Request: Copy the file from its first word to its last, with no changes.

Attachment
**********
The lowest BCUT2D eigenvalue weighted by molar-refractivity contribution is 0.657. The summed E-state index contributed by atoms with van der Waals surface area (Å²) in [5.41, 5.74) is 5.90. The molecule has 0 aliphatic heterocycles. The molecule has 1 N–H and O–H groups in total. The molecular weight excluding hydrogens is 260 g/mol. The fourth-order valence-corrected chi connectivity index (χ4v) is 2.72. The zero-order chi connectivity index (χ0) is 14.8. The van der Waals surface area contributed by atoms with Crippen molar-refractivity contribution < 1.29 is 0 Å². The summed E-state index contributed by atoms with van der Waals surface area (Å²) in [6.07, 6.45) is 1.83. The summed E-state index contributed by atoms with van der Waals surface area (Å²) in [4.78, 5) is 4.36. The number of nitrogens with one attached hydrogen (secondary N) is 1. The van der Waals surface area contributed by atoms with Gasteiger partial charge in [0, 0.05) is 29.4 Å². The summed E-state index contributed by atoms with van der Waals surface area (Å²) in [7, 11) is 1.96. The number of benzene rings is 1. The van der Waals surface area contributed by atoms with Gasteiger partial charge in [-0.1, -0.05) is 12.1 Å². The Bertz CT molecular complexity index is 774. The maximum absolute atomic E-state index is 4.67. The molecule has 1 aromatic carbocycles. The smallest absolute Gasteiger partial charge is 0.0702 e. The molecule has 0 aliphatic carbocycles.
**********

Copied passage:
The lowest BCUT2D eigenvalue weighted by molar-refractivity contribution is 0.657. The summed E-state index contributed by atoms with van der Waals surface area (Å²) in [5.41, 5.74) is 5.90. The molecule has 0 aliphatic heterocycles. The molecule has 1 N–H and O–H groups in total. The molecular weight excluding hydrogens is 260 g/mol. The fourth-order valence-corrected chi connectivity index (χ4v) is 2.72. The zero-order chi connectivity index (χ0) is 14.8. The van der Waals surface area contributed by atoms with Crippen molar-refractivity contribution < 1.29 is 0 Å². The summed E-state index contributed by atoms with van der Waals surface area (Å²) in [6.07, 6.45) is 1.83. The summed E-state index contributed by atoms with van der Waals surface area (Å²) in [4.78, 5) is 4.36. The number of nitrogens with one attached hydrogen (secondary N) is 1. The van der Waals surface area contributed by atoms with Gasteiger partial charge in [0, 0.05) is 29.4 Å². The summed E-state index contributed by atoms with van der Waals surface area (Å²) in [7, 11) is 1.96. The number of benzene rings is 1. The van der Waals surface area contributed by atoms with Gasteiger partial charge in [-0.1, -0.05) is 12.1 Å². The Bertz CT molecular complexity index is 774. The maximum absolute atomic E-state index is 4.67. The molecule has 1 aromatic carbocycles. The smallest absolute Gasteiger partial charge is 0.0702 e. The molecule has 0 aliphatic carbocycles.